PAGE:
News & Blog

27th June 2017

Revelatory Evolution and Cosmological Creation Tales: when science is presented like a religion

By Will Mason-Wilkes When you sit down to watch a science documentary you’re probably expecting to learn something about science. You might even be hoping to pick up a few facts to impress your colleagues at the office or your friends at the pub. However, along with these nuggets of knowledge, a science programme will also present an image of science. This image is a product of the way…

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13th June 2017

Perpetuating the Myths

By Thony Christie   ***This post originally appeared on The Renaissance Mathematicus on May 17th, 2017 - for the original click here*** Since the re-emergence of science in Europe in the High Middle Ages down to the present the relationship between science and religion has been a very complex and multifaceted one that cannot be reduced to…

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23rd May 2017

Authority, Authenticity, and Belief: British and Canadian life scientists and publics’ narratives of evolution and religion

In April 2017 the team from the Science and Religion: Exploring the Spectrum project hosted a symposium in Birmingham. In this video, project member Dr Tom Kaden presents some of the preliminary findings of the qualitative sociological research being undertaken as part of the project.  …

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9th May 2017

Studying Public Perceptions of Evolution and Religion from a Multidisciplinary Perspective

In April 2017 the team from the Science and Religion: Exploring the Spectrum project hosted a one day symposium in Birmingham. In this video, project Principal Investigator Professor Fern Elsdon-Baker opens the symposium by introducing and contextualising the research being undertaken by the team.

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19th April 2017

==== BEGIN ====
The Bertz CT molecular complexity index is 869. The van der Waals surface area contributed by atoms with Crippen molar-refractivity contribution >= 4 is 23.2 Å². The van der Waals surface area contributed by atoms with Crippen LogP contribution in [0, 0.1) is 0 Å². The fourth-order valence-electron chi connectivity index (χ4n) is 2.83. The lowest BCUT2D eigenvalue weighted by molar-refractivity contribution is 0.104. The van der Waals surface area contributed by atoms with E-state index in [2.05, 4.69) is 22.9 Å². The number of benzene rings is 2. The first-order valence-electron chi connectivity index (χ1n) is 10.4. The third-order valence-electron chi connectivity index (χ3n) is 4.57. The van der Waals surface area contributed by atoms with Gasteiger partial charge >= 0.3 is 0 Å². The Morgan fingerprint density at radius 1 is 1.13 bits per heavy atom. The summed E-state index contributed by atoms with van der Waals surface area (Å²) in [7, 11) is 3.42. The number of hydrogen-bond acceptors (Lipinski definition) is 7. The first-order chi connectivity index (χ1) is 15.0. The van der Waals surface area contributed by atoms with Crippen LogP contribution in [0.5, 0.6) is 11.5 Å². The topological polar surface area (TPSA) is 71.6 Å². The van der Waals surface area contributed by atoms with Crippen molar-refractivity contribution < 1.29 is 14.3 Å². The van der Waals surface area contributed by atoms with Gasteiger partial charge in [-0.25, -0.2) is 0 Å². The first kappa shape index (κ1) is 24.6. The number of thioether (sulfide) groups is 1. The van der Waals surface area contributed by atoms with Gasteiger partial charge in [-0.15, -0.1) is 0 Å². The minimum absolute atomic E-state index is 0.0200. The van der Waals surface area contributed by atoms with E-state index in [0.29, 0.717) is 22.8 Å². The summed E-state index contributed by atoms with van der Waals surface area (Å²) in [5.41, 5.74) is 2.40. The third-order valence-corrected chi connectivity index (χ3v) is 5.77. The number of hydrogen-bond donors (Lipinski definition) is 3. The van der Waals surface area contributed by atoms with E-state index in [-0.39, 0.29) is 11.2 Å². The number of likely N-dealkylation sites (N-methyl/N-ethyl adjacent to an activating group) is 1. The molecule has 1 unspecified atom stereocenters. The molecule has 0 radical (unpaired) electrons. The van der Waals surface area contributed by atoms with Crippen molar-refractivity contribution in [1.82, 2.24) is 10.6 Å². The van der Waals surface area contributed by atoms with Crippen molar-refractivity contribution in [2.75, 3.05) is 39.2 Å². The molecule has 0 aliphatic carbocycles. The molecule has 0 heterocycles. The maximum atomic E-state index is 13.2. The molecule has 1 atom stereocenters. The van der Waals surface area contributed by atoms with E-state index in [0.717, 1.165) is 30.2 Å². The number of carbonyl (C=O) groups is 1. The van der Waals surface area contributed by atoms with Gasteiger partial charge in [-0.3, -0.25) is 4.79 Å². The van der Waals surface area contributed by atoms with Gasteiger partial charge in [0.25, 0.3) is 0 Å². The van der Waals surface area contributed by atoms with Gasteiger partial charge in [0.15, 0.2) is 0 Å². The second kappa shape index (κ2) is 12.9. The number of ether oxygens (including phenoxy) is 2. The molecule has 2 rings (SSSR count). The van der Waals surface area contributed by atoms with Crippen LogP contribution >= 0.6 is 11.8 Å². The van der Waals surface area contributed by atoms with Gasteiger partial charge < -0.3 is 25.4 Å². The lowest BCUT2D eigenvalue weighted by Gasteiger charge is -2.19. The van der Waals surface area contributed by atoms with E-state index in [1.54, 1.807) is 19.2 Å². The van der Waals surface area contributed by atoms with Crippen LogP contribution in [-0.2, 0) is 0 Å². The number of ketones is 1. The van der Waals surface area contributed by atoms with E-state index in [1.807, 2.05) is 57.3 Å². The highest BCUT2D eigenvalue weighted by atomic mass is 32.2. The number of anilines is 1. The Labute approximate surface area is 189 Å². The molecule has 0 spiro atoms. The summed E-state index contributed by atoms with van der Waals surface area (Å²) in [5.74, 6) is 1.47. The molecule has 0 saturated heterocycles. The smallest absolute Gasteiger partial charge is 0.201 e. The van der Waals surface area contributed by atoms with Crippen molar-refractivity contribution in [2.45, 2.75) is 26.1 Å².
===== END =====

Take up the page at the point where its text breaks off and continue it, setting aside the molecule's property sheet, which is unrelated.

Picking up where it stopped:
Science and religion conflict for non-religious Britons and Canadians

By Rebecca Catto The Last Stand - Science vs Superstition ***This original version of this post was published on the Nonreligion and Secularity Research Network website on 6th April 2017***  The “conflict thesis” is the label historians of science give to the purported essential and enduring incompatibility or clash between science and religion. However, today this thesis is considered historically inaccurate (Harrison, 2015, Lightman, 2015).

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4th April 2017

Australian neo-Pentecostal perspectives on anthropogenic climate change

By Mairead Shanahan As the seriousness of the human impact on a changing global climate becomes evident, many religious movements are developing theological responses to such ecological issues. As one of the fastest growing Christian denominations on the globe, Pentecostal and Charismatic churches are now formulating theological positions on anthropogenic climate change. Australian neo-Pentecostal churches such as Hillsong, C3 Church, Planetshakers…

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7th March 2017

Fake news, media framing, and the case of Pope Francis’ ‘shocking’ comments on evolution

By James Riley If you can believe what you read, “FAKE NEWS” is everywhere these days. Shot onto the media scene like a lexical gag, the phrase was fired from the mouth of President Donald J. Trump as he confronted CNN reporter Jim Acosta during the then president-elect’s first press conference. Although the words are much older, Trump has certainly made the…

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21st February 2017

Podcast: Religion, Science and Evolutionary Theory

***This podcast first appeared on The Religious Studies Project on 30 January 2017*** Science and evolution in Muslim societies is a complicated topic. Among members of the public, what does evolution mean? Is there one ‘Muslim view’ on evolution, or are there a great variety of views on evolution in Muslim majority contexts? In this podcast for The Religious Studies Project INSBS's…

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7th February 2017

Spiritualism, religion and mathematics in the Victorian period

By Sylvia Nickerson Hinton - Tesseract cubes frontispiece In 1884 the English schoolteacher Edwin Abbott published Flatland: A Romance of Many Dimensions. This book, a social satire, also explores the mathematical concept of dimensionality. Abbott’s characters imagine what it might be like for creatures of one dimension to communicate with creatures of higher or lower dimensions. A major theme is how differently dimensional creatures could perceive…

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6th December 2016

‘How much faith does it take?’ Arguing for Creationism on Facebook

By Stephen Pihlaja   For the last 10 years, I have been studying interactions between Christians and atheists on YouTube and social media, focusing particularly on how they structure arguments and categories to fit very specific social contexts. One recurring issue in my work, and one that seems particularly prescient as we collectively practice saying the words ‘President Tump’, is how arguments about theology and…

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